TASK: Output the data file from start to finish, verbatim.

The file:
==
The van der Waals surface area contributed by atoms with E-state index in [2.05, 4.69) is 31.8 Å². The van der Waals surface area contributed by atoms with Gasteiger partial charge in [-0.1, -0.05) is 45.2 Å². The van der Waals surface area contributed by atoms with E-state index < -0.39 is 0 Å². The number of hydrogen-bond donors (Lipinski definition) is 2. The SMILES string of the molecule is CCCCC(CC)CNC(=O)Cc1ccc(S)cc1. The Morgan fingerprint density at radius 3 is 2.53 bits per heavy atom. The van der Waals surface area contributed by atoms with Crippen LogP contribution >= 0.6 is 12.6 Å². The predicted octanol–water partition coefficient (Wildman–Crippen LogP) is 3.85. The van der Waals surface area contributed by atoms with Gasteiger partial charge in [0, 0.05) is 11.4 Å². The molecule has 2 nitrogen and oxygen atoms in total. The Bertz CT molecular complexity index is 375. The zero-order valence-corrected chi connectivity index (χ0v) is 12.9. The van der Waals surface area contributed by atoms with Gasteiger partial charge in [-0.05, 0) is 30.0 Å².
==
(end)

The van der Waals surface area contributed by atoms with E-state index in [2.05, 4.69) is 31.8 Å². The van der Waals surface area contributed by atoms with Gasteiger partial charge in [-0.1, -0.05) is 45.2 Å². The van der Waals surface area contributed by atoms with E-state index < -0.39 is 0 Å². The number of hydrogen-bond donors (Lipinski definition) is 2. The SMILES string of the molecule is CCCCC(CC)CNC(=O)Cc1ccc(S)cc1. The Morgan fingerprint density at radius 3 is 2.53 bits per heavy atom. The van der Waals surface area contributed by atoms with Crippen LogP contribution >= 0.6 is 12.6 Å². The predicted octanol–water partition coefficient (Wildman–Crippen LogP) is 3.85. The van der Waals surface area contributed by atoms with Gasteiger partial charge in [0, 0.05) is 11.4 Å². The molecule has 2 nitrogen and oxygen atoms in total. The Bertz CT molecular complexity index is 375. The zero-order valence-corrected chi connectivity index (χ0v) is 12.9. The van der Waals surface area contributed by atoms with Gasteiger partial charge in [-0.05, 0) is 30.0 Å².